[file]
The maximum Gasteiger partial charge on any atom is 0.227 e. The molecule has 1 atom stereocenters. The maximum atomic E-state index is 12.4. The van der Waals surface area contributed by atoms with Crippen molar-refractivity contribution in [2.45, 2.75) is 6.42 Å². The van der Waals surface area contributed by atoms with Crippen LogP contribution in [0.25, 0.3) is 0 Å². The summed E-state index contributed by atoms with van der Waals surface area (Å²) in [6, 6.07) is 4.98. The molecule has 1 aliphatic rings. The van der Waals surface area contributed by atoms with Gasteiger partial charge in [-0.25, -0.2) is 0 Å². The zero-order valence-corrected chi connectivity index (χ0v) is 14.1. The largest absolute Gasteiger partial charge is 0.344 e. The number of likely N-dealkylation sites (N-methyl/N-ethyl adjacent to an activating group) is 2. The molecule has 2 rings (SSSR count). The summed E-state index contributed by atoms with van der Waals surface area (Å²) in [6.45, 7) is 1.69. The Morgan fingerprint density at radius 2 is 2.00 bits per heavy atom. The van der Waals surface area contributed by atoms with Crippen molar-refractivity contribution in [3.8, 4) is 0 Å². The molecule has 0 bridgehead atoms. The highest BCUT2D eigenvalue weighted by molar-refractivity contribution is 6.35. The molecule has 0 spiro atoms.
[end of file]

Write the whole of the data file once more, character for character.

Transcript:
The maximum Gasteiger partial charge on any atom is 0.227 e. The molecule has 1 atom stereocenters. The maximum atomic E-state index is 12.4. The van der Waals surface area contributed by atoms with Crippen molar-refractivity contribution in [2.45, 2.75) is 6.42 Å². The van der Waals surface area contributed by atoms with Crippen LogP contribution in [0.25, 0.3) is 0 Å². The summed E-state index contributed by atoms with van der Waals surface area (Å²) in [6, 6.07) is 4.98. The molecule has 1 aliphatic rings. The van der Waals surface area contributed by atoms with Gasteiger partial charge in [-0.25, -0.2) is 0 Å². The zero-order valence-corrected chi connectivity index (χ0v) is 14.1. The largest absolute Gasteiger partial charge is 0.344 e. The number of likely N-dealkylation sites (N-methyl/N-ethyl adjacent to an activating group) is 2. The molecule has 2 rings (SSSR count). The summed E-state index contributed by atoms with van der Waals surface area (Å²) in [6.45, 7) is 1.69. The Morgan fingerprint density at radius 2 is 2.00 bits per heavy atom. The van der Waals surface area contributed by atoms with Crippen molar-refractivity contribution in [3.8, 4) is 0 Å². The molecule has 0 bridgehead atoms. The highest BCUT2D eigenvalue weighted by molar-refractivity contribution is 6.35. The molecule has 0 spiro atoms.